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1 March 2012 Trends in Sea-Level Trend Analysis
Fedor Baart, Mark van Koningsveld, M. J. F. Stive
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BAART, F.; VAN KONINGSVELD, M., and STIVE, M., 2012. Trends in sea-level trend analysis.

Discussions on sea-level rise trend estimates as, for example, the one recently published in this Journal of Coastal Research, reveal different perspectives on proper methods of deriving sea-level trend estimates. This editorial discusses various methodological considerations and proposes a number of best practices for sea-level trend analysis.


In their recent article in this journal, Houston and Dean (2011c) reported that the relative sea level along the U.S. coast and in a selection of global tide gauges is slightly decelerating. A relative sea-level deceleration was also reported recently by Watson (2011), based on tide gauges along the Australian coast. The conclusion that the sea-level rises, but that the rate of the rise is decreasing, does not conform to the general anticipation that the rate of sea-level rise should be accelerating, not decelerating, resulting in a fierce debate in the popular (Rintoul, 2011), as well as in the academic arena.

Donoghue and Parkinson (2011) concluded that the study had “little relevance to future sea-level change.” Rahmstorf and Vermeer (2011) argued that “the five main arguments presented by Houston and Dean in support of a lack of acceleration in global sea-level rise are all unconvincing” and propose Rahmstorf's semi-empirical approach as a better alternative. Houston and Dean (2011a) replied to Donoghue and Parkinson by pointing out they had incorrectly assumed that only the U.S. tide gauges were studied. They rebutted Rahmstorf and Vermeer, indicating that the main point of their study was that projections of more than a meter per century sea-level rise are not in the same order of magnitude as the current observations (Houston and Dean, 2011b), referring to the global sea-level rise of between 0.5 and 1.4 m for the period 1990–2100 (Rahmstorf, 2007).

Several interesting methodological topics were argued throughout the discussion. Should we use numerical models or rely on observations? Which is the correct independent variable, time or temperature? What are appropriate time periods for determining trends? Which corrections should be applied? A common element underlying all these questions relates to a fundamental question in the scientific method (Popper, 1934): Can we falsify a theory? The theory, in this case, is that sea level will rise at an accelerating rate. The evidence presented, the tide gauge observations, show a rise but no acceleration. This contradicts the quite fundamental theory that sea level will rise and do so at an increased rate or, at least, that it has done so in past decades.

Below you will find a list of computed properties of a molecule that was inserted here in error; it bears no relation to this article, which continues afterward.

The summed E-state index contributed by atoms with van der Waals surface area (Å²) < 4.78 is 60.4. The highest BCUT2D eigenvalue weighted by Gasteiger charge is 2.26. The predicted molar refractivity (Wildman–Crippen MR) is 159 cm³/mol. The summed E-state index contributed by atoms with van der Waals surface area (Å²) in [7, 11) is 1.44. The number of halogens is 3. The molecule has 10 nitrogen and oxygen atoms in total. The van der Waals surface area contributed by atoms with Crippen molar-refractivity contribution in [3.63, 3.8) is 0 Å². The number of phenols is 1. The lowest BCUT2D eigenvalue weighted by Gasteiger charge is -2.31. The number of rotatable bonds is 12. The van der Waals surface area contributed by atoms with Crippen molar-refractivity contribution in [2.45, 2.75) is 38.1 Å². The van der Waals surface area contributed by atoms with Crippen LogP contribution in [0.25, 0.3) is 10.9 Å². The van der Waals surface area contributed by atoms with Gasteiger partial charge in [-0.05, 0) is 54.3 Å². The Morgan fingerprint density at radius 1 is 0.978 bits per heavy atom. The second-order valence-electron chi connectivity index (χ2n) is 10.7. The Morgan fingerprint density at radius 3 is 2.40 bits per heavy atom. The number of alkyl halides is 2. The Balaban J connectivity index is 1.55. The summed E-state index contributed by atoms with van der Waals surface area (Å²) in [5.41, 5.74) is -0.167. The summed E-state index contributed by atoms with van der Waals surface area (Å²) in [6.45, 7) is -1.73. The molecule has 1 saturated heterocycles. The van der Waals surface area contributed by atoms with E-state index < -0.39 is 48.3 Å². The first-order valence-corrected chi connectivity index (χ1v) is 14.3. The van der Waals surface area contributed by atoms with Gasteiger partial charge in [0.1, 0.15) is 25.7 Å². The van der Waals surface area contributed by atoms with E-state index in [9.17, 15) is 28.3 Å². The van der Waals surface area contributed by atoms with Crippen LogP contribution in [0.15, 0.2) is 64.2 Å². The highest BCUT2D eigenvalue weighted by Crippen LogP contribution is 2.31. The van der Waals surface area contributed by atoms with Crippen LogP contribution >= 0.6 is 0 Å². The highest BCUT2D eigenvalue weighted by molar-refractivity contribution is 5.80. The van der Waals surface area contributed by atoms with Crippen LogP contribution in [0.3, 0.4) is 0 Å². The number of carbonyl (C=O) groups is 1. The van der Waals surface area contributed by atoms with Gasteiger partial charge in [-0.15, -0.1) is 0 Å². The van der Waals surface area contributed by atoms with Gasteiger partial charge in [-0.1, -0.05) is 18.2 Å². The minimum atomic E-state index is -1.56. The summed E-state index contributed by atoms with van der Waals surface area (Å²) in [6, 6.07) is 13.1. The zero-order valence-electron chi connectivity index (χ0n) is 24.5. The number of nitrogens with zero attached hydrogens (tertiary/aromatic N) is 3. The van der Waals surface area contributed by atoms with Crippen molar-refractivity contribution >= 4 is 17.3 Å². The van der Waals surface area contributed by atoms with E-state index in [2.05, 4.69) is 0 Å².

The debate is important because the acceleration theory is widely used for coastal protection planning and climate change–related measures. For coastal protection, the relative sea level is important. The eustatic change is only one of the contributing factors. Especially for larger cities, subsidence can be more influential on the relative sea level than the change in absolute sea level (Camuffo and Sturaro, 2003; Waltham, 2002). For climate change–related studies, absolute sea level is the most used quantity. The discussion here relates to both relative sea level, as measured by tide gauges, and absolute sea level, as measured by altimetry satellites.

Rahmstorf and Vermeer, as well as Donoghue and Parkinson, argue that the methods used by Houston and Dean were not valid and vice versa. But then, what are valid methods? Is the theory of acceleration in the rate of sea-level rise falsifiable? By creating an overview of best practices, we aim to facilitate the ongoing scientific debate on sea-level trend estimates. It is our belief that the arguments used to underline opposing views can often be combined to achieve a more-robust and neutral approach.


Would it be bad practice to use the observed sea-level trend as a forecast method? According to Donoghue and Parkinson (2011) it is: It “is inappropriate to relate sea-level history during the past century with projections for the next century.” One could argue that recent sea-level rise can be used as an estimate for future sea-level rise. Using a regression model to predict future sea-level rise is not uncommon. For example, Church and White (2006) state, based on a regression model that included an acceleration term, that “[i]f this acceleration remained constant, then the 1990 to 2100 rise would range from 280 to 340 mm.” This estimate was based on a reconstruction in which tide gauge measurements before 1900 were included.